#96202 – 1977 Alexander Hamilton

 

Burr–Hamilton Duel 

On July 11, 1804, former U.S. Secretary of the Treasury was mortally wounded in a duel with sitting Vice President Aaron Burr.

Long-time acquaintances during the fight for independence, Hamilton and Burr later became bitter political rivals. When a Burr supporter insulted Hamilton’s honor in 1801, his 19-year-old son Philip challenged the man to a duel. Philip Hamilton died of injuries he suffered during the duel, which was held in Weehawken, NJ. Three years later, Burr killed Alexander Hamilton in a duel in exactly the same location with the same pistol used to kill Hamilton’s son.

Their rivalry stemmed from the 1800 election, when the Federalists lost the presidency and control of Congress. Thomas Jefferson defeated John Adams and received enough electoral votes to tie with Aaron Burr. The tie for first place in the election was to be resolved by the House of Representatives, which was controlled by the Federalists.

In a lengthy debate, Hamilton convinced his colleagues that Jefferson was “by far not so dangerous a man” as Burr. After deadlocking in 35 ballots, the House of Representatives chose Jefferson by a margin of ten to four. Although he served one term as vice president, Burr’s refusal to concede defeat in 1800 caused Jefferson to replace him with New York Governor George Clinton in the 1804 election.

Aware that he was being replaced as Jefferson’s running mate in the 1804 election, Vice-President Aaron Burr announced his candidacy for the governorship of New York State. Hamilton joined the race and campaigned vigorously against him.

The years of animosity came to a head and Burr formally challenged Hamilton to a duel. And Hamilton accepted. Prior to the duel, Hamilton wrote a letter he called Statement on Impending Duel with Aaron Burr, in which he wrote, “I have resolved… if our interview is conducted in the usual manner, and it pleases God to give me the opportunity, to reserve and throw away my first fire, and I have thoughts even of reserving my second fire.”

The duel came on July 11, 1804, in Weehawken, New Jersey. Its unclear who shot first, but true to his word, Hamilton fired his gun into the air, a common act. Burr on the other hand, aimed directly at Hamilton and shot him in the lower abdomen, causing extensive internal injuries.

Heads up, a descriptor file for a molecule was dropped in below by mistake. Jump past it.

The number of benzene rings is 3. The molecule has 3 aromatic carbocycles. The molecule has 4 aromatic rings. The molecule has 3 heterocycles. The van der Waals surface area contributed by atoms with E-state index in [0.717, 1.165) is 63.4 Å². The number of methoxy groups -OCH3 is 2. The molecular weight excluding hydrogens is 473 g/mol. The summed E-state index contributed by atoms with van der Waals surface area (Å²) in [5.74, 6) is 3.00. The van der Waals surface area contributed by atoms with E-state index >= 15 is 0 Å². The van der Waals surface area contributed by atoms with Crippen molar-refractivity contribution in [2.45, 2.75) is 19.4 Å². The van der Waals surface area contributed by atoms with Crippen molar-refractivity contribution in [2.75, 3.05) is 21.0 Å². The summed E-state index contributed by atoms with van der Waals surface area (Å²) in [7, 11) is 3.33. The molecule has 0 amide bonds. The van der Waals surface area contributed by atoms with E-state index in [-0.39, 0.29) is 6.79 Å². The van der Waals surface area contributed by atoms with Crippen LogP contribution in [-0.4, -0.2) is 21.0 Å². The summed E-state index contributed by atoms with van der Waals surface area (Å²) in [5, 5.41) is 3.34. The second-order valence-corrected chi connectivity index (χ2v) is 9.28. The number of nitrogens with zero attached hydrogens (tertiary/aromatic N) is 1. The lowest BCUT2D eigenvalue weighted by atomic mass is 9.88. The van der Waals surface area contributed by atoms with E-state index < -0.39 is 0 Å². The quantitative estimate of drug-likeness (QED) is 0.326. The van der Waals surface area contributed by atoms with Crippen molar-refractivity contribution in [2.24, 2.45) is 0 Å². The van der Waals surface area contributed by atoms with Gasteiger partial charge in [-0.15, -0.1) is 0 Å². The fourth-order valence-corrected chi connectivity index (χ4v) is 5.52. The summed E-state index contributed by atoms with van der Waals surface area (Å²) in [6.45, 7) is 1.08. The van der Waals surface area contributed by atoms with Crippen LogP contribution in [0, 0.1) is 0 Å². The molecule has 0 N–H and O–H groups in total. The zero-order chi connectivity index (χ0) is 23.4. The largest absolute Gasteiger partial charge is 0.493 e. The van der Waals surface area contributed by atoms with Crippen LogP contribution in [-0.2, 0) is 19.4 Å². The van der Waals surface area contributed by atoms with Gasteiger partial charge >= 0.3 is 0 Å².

Hamilton died of his injuries the following day, and Burr was charged with murder. After his acquittal, Burr fled to South Carolina briefly and then west, where he allegedly planned to establish a new territory.

 
 
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Burr–Hamilton Duel 

On July 11, 1804, former U.S. Secretary of the Treasury was mortally wounded in a duel with sitting Vice President Aaron Burr.

Long-time acquaintances during the fight for independence, Hamilton and Burr later became bitter political rivals. When a Burr supporter insulted Hamilton’s honor in 1801, his 19-year-old son Philip challenged the man to a duel. Philip Hamilton died of injuries he suffered during the duel, which was held in Weehawken, NJ. Three years later, Burr killed Alexander Hamilton in a duel in exactly the same location with the same pistol used to kill Hamilton’s son.

Their rivalry stemmed from the 1800 election, when the Federalists lost the presidency and control of Congress. Thomas Jefferson defeated John Adams and received enough electoral votes to tie with Aaron Burr. The tie for first place in the election was to be resolved by the House of Representatives, which was controlled by the Federalists.

In a lengthy debate, Hamilton convinced his colleagues that Jefferson was “by far not so dangerous a man” as Burr. After deadlocking in 35 ballots, the House of Representatives chose Jefferson by a margin of ten to four. Although he served one term as vice president, Burr’s refusal to concede defeat in 1800 caused Jefferson to replace him with New York Governor George Clinton in the 1804 election.

Aware that he was being replaced as Jefferson’s running mate in the 1804 election, Vice-President Aaron Burr announced his candidacy for the governorship of New York State. Hamilton joined the race and campaigned vigorously against him.

The years of animosity came to a head and Burr formally challenged Hamilton to a duel. And Hamilton accepted. Prior to the duel, Hamilton wrote a letter he called Statement on Impending Duel with Aaron Burr, in which he wrote, “I have resolved… if our interview is conducted in the usual manner, and it pleases God to give me the opportunity, to reserve and throw away my first fire, and I have thoughts even of reserving my second fire.”

The duel came on July 11, 1804, in Weehawken, New Jersey. Its unclear who shot first, but true to his word, Hamilton fired his gun into the air, a common act. Burr on the other hand, aimed directly at Hamilton and shot him in the lower abdomen, causing extensive internal injuries.

Hamilton died of his injuries the following day, and Burr was charged with murder. After his acquittal, Burr fled to South Carolina briefly and then west, where he allegedly planned to establish a new territory.